Some of the most notorious murderers in the world happen to have incredibly fascinating backstories. These five surprising facts about seven famous murderers shed light on the complexity of those who have the capacity to commit such horrible crimes while also, say, having an aesthetic eye for painting. The infamous Charles Manson was one such murderer whose need to create led him to not only visual arts, but also music. Manson met and befriended the Beach Boys, who turned his song "Cease to Exist" into the harmonious 20/20 tune "Never Learn Not To Love." The track is surprisingly upbeat, an ode to a sweetheart with the kind of rich sonic depth the Beach Boys were just learning to master.
Manson also holds the distinction of being a convicted serial killer who never carried out the deed himself. He was held responsible for the crimes that his followers committed due to his powerful influence over them. Manson's idea of an apocalyptic world under what he deemed "Helter Skelter" later led his followers to instruct Rolling Stone to let the Beatles know what had transpired, asking that the band give Manson a call. Manson's reported brainwashing of his followers extended while he was in jail and has since morphed into a misguided environmental mission dubbed the Order of the Rainbow.
But that's just one disturbing detail. Here are some more.
Milwaukee serial killer Jeffrey Dahmer appeared to exhibit strange behavior early in his life that would carry on into adulthood. The alcoholism that forced his discharge from the army (Dahmer served at the behest of his father after dropping out of college) was present even in his youth. He reportedly came to most of his high school classes drunk and staged pranks that included faking seizures and even photobombing an Honor Society picture. Dahmer underwent a hernia surgery when he was 6 years old, and it was that procedure that reportedly marked the biggest shift in his behavior. Perhaps the most surprising fact about Dahmer was that he worked at a chocolate factory shortly after returning to the states following his discharge from the army, only temporarily leading a relatively normal life.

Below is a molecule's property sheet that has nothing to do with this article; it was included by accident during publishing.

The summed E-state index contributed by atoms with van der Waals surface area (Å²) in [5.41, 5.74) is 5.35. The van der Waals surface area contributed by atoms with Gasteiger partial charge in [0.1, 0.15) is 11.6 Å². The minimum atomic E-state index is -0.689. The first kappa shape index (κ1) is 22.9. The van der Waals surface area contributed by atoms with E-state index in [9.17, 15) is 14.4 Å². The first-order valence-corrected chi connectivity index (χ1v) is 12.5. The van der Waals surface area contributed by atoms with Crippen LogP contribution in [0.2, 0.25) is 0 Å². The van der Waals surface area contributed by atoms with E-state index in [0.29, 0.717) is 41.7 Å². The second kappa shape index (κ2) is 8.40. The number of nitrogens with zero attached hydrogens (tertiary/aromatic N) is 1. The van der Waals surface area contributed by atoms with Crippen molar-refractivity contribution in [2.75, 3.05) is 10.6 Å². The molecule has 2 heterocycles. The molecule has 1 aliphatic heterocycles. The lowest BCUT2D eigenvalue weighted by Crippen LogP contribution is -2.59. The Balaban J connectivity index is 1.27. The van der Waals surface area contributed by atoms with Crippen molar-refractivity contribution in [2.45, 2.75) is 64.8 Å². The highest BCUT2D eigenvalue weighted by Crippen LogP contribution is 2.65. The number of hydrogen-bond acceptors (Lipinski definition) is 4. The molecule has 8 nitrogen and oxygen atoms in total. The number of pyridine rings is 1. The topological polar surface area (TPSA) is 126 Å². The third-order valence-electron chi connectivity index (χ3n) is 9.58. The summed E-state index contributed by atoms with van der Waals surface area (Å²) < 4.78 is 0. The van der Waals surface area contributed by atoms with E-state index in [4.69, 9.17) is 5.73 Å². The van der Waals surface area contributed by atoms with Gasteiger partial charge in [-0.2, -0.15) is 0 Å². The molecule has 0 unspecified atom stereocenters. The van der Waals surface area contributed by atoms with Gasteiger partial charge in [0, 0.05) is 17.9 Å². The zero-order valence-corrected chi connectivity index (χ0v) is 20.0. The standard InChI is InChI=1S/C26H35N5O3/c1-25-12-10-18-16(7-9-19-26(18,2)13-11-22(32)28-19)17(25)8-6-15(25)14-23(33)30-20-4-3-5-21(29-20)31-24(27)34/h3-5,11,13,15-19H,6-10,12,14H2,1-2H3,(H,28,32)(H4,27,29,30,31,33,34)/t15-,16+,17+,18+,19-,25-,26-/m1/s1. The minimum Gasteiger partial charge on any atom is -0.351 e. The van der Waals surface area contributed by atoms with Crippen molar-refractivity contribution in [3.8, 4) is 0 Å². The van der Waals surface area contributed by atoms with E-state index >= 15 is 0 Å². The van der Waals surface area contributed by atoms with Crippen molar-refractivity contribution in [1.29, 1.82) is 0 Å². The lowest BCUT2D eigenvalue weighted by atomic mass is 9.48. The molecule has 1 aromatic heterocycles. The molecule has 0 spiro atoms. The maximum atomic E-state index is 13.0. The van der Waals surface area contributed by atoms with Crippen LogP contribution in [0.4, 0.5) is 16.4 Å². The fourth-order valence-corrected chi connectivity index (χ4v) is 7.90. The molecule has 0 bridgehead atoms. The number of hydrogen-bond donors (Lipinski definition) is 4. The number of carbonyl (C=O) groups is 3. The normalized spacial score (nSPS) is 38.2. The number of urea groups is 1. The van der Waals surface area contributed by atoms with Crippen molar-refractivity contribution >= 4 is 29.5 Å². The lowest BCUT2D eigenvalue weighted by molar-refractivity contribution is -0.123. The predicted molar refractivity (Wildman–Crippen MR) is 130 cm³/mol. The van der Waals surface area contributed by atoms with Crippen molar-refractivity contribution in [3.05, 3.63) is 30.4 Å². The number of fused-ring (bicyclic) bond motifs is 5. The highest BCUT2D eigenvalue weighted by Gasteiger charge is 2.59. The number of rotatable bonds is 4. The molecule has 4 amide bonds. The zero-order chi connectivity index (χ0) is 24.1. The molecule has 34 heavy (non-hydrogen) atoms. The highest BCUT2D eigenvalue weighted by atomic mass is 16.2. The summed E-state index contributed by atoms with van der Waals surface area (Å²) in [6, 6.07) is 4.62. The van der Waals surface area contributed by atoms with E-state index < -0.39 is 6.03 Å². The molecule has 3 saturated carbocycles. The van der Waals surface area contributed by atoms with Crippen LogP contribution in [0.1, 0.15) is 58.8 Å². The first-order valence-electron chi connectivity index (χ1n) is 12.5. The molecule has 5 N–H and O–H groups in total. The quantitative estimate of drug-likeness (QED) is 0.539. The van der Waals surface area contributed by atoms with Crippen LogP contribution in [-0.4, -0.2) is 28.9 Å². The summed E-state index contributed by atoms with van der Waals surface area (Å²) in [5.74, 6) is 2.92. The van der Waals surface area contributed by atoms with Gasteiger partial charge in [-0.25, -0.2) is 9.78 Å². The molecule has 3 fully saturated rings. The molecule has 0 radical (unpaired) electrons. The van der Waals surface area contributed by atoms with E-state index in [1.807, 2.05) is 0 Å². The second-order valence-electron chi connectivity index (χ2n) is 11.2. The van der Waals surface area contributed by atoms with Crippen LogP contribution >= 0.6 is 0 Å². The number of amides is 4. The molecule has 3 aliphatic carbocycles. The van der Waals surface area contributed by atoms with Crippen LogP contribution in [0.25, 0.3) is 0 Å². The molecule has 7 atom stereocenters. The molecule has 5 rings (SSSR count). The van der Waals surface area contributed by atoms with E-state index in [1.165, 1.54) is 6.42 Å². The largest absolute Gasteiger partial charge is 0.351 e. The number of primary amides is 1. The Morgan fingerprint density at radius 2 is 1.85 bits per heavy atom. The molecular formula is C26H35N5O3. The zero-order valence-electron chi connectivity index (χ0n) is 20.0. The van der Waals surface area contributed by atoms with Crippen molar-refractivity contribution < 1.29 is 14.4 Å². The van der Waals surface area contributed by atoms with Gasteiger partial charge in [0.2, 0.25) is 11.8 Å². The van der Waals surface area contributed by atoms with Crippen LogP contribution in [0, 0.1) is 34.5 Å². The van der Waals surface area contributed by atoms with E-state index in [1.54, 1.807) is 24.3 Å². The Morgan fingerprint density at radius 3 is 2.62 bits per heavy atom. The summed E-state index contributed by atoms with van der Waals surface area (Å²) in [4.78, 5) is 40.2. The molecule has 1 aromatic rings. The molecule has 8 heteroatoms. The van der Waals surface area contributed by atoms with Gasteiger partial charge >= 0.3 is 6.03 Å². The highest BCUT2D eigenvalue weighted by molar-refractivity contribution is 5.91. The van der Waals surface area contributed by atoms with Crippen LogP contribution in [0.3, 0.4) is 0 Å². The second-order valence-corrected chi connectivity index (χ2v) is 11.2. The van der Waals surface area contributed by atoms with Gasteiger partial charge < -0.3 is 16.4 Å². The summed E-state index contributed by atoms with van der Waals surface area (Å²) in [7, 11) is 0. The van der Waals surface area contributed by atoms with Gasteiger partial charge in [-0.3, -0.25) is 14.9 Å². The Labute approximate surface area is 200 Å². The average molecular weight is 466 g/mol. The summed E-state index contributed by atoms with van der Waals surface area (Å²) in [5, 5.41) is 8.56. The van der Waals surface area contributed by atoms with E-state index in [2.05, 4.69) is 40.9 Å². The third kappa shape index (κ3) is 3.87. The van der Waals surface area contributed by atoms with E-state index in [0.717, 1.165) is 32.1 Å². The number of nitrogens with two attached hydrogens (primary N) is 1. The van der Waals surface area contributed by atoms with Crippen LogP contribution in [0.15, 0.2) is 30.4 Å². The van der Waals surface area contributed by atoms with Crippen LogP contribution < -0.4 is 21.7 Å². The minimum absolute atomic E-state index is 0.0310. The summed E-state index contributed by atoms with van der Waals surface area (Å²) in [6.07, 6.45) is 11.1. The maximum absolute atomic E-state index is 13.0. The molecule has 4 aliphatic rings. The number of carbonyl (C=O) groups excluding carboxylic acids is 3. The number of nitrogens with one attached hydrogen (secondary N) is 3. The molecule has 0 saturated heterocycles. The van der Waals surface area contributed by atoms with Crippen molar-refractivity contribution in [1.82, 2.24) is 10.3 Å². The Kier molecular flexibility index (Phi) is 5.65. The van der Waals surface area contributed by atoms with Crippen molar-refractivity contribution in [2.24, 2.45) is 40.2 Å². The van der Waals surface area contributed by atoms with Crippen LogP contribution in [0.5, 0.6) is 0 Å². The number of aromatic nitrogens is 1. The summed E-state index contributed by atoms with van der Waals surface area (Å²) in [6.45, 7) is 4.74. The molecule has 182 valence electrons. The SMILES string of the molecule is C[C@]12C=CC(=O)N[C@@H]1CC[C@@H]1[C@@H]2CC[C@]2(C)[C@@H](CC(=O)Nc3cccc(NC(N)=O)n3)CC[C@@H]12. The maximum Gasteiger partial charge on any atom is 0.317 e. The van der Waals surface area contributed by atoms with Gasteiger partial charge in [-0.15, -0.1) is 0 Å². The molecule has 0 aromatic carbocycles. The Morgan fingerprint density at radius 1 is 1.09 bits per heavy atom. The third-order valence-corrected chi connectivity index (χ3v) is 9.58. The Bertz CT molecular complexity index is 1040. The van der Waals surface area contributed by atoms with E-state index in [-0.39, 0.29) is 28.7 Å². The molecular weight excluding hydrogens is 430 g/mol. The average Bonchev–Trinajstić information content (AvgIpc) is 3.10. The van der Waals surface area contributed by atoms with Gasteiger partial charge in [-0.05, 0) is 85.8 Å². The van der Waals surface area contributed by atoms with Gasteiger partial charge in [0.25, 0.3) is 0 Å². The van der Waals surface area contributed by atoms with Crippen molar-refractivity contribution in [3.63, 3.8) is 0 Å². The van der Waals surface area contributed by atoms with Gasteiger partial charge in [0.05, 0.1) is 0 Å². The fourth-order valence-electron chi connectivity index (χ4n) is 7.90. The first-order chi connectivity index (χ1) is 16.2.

John Wayne Gacy
John Wayne Gacy was known as the killer clown and his artwork certainly reflects as such. A prolific painter while in prison, Gacy's artwork reflects his former life as a clown known as Pogo who frequently entertained at children's birthday parties in Chicago. Surprisingly dedicated to his community, Gacy served as a Street Lighting District chairman as well as a local Democratic Committee member. Gacy even met First Lady Rosalynn Carter while in the latter position. He was even a successful businessman, having studied business in college. Prior to being arrested, tried, and convicted, Gacy was a building contractor.